My recent post on Donald Trump’s legal arguments in defense of his failure to pay off a contruction loan on the Chicago Trump Tower project has spawned a number of inquiries. Many have asked specifically about the theory that the “world financial crisis” could constitute a valid defense to Trump’s performance of a contractual obligation. Folks want to know the chances that this theory could ultimately be adopted by a court, and whether it could have a wider application beyond the construction loan context.
Those interested in the issue should read a recent federal opinion called Hoosier Energy Rural Electric Cooperative, Inc. v. John Hancock Life Insurance Co., 2008 WL 5068649 (S.D. Ind. Nov. 25, 2008). The background is somewhat complex but essentially involves the owner of an electrical generating plant in Indiana, Hoosier Energy, which in 2002 entered into a complex lease-back arrangement over some of its assets with an insurance company, John Hancock, aimed at creating a tax shelter for John Hancock. As part of the deal, Hoosier Energy was required to obtain what amounted to a line of credit from Ambac, a financial institution called a “swap provider.”
Until 2008, Hoosier Energy made all of its scheduled payments under the agreement. Then, global financial crisis ensued, and the credit rating of Hoosier Energy’s swap provider sunk like a stone. Hooiser Energy was unable to find another swap provider with a suitable credit rating who could be substituted in a timely manner. John Hancock declared Hoosier Energy to be in default and demanded a large termination payment, shortly after which Hoosier Energy filed suit, requesting a protective injunction.
Here’s where it gets interesting. Like Donald Trump, Hooiser Energy argued that the extraordinary freeze in global credit markets at least partially excused it from performing under the contract as an instance of “commercial impracticability,” mitigating the default declared by John Hancock. And the court agreed:
The crisis certainly was not anticipated in 2002, when the deal between Hoosier Energy, Ambac, and John Hancock was being finalized. Retrospect will not assist John Hancock here, nor will an assertion that it was Hoosier Energy’s responsibility to prepare for and guard against any imaginable commercial calamity . . . . Hoosier Energy has come forward with evidence indicating that the obstacles it faced were not specific to Ambac but were the product of the credit crisis that effectively but temporarily froze the market for comparable credit products at any price. Those effects were not anticipated and could not have been guarded against.
That’s strong language and, to my knowledge, the first judicial pronouncement that the economic events of 2008 were so extraordinary as to excuse performance under a pre-existing contract.
How could this newly articulated doctrine be more broadly applied? One possibility rests with the large number of individuals who signed preconstruction real estate contracts several years ago, with the intention of obtaining mortgage financing once the project was finished. Now that many of those projects have been or will soon be competed, those buyers are unable to close because, owing to the global credit crunch, banks will no longer extend mortgage financing for certain new real estate construction at 2004 or 2005 prices.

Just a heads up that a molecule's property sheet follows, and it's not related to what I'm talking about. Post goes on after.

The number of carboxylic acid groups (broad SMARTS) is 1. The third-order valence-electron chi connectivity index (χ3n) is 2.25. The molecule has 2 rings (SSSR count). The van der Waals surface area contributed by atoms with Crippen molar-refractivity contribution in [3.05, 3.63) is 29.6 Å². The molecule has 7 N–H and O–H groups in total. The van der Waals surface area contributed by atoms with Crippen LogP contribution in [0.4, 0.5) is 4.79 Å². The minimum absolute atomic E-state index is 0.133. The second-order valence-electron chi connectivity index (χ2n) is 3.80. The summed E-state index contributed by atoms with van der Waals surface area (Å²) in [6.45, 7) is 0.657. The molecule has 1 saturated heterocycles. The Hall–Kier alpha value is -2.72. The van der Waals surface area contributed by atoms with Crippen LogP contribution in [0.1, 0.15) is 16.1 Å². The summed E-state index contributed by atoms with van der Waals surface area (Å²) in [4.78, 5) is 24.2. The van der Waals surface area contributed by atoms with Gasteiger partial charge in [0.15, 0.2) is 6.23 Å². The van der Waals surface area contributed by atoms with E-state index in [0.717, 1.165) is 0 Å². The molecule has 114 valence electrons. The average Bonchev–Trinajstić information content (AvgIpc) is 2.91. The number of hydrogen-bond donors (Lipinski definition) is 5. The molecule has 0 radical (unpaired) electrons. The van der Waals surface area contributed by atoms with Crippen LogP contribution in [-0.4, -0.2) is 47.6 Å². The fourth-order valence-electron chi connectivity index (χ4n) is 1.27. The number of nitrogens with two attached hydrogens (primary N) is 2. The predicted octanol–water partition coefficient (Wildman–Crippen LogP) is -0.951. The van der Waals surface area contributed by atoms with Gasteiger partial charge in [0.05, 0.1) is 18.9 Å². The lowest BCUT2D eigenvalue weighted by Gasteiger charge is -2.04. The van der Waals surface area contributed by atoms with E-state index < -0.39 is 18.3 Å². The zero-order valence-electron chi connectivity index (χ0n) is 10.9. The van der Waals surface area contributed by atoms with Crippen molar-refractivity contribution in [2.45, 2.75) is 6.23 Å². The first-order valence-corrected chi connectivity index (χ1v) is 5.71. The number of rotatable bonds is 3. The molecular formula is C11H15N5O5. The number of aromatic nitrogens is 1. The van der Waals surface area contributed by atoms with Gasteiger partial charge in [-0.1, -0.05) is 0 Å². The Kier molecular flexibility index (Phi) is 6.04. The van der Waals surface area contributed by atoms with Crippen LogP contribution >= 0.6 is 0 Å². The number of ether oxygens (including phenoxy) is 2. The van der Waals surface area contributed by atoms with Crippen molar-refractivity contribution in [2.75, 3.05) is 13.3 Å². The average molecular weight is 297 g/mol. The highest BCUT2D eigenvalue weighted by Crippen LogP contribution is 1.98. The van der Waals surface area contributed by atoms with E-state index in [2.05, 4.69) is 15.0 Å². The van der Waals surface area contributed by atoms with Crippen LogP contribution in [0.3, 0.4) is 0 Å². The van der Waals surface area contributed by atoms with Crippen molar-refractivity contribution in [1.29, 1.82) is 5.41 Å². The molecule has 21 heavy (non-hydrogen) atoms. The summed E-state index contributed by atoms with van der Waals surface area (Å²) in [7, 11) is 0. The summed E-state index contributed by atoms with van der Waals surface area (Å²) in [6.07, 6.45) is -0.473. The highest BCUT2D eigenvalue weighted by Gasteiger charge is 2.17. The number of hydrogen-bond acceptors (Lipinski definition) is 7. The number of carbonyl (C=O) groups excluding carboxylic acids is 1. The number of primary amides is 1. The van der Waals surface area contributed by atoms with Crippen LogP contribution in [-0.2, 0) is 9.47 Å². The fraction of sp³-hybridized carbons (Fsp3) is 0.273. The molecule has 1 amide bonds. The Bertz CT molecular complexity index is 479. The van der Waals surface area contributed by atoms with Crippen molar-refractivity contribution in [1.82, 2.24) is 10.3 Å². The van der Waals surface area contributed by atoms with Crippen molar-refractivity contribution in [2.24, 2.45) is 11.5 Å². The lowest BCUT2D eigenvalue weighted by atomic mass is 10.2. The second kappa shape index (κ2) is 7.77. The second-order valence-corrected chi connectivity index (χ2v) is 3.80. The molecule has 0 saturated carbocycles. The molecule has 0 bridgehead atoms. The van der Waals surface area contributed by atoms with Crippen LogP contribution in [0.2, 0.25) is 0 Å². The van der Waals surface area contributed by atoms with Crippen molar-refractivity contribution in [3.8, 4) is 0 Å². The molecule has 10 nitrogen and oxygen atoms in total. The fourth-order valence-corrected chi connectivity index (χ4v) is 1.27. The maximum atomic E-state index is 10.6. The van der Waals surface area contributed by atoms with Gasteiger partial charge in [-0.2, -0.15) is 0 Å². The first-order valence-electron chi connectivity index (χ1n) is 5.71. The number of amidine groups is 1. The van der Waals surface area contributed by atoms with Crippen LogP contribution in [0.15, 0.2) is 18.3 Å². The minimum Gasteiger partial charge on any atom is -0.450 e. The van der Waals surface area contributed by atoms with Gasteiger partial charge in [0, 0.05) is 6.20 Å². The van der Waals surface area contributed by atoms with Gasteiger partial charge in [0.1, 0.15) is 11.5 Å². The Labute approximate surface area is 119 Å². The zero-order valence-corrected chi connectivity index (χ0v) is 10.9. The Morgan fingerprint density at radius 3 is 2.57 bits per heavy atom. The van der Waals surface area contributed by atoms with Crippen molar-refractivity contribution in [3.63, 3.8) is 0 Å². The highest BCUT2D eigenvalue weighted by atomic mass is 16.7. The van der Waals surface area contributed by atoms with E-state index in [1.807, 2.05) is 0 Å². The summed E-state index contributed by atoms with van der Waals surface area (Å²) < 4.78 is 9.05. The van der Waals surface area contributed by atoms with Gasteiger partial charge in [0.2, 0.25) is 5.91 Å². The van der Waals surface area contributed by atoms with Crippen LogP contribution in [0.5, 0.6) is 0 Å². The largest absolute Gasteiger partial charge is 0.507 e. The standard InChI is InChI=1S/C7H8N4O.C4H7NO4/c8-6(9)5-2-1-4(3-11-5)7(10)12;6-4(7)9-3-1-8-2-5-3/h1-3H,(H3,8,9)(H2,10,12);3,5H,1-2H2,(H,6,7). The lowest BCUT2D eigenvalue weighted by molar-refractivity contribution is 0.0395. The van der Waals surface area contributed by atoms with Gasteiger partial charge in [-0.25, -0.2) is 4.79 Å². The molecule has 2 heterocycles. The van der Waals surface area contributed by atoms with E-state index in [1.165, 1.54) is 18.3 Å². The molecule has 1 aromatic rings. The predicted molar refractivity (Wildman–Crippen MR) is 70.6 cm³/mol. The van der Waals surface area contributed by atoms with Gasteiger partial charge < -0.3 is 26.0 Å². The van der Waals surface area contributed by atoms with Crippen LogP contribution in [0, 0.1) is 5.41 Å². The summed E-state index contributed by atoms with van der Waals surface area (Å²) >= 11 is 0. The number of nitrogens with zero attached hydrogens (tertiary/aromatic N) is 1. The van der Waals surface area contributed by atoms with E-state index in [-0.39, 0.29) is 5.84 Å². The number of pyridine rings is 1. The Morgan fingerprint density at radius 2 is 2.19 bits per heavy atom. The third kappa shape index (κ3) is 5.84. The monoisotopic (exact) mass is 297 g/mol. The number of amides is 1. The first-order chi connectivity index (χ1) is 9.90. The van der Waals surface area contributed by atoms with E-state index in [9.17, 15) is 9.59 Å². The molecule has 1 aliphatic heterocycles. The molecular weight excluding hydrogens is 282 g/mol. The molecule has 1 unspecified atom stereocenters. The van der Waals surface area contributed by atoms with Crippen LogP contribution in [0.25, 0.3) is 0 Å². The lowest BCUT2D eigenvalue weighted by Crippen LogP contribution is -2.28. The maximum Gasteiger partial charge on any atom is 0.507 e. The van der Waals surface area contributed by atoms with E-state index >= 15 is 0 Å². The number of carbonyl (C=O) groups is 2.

While many of these purchase contracts were drafted with clauses stating that they were not contingent upon the buyer qualifying for a mortgage, it could be argued, on the basis of the reasoning set forth in Hoosier Energy, that the deals were signed under both parties’ reasonable assumption that financing would actually be available from somewhere once construction was completed. To quote the Southern District of Indiana in Hoosier Energy, “The crisis was not anticipated by the most senior economists in the country.” If that is true, why should the defense of commercial impracticability, based on the lack of accessible credit, be any less available to the individual real estate buyer seeking to mitigate the effect of a pre-existing contract then it would be to an electrical generating plant operator dealing at arms length with a multibillion dollar insurer? (To some degree, the question overlaps the analysis of whether “bailout” principles should apply equally to financial institutions and individual homeowners, both of whom are victims of their own inability to foresee the mortgage crisis).
We may very well get some clarity from the courts on these issues in 2009. In the meantime, we will no doubt see lawsuits filed and defended on these theories, with lawyers pushing the reasoning on both sides.
This article does not constitute legal advice or the formation of an attorney-client relationship, and is not for re-publication without express permission of the author.
Mr. Beck has a law degree from Harvard Law School, and practices law in the courts of South Florida. His law firm, Beck & Lee Business Trial Lawyers in Miami, is dedicated to the practice of business and real estate litigation, as well as pursuing the rights and remedies of consumers and investors. A significant portion of Mr. Beck’s practice is devoted to issues arising under purchase contracts for real estate, including condominiums, condo-hotels, single-family homes, and commercial property. He can be reached at 305-789-0072 or email@example.com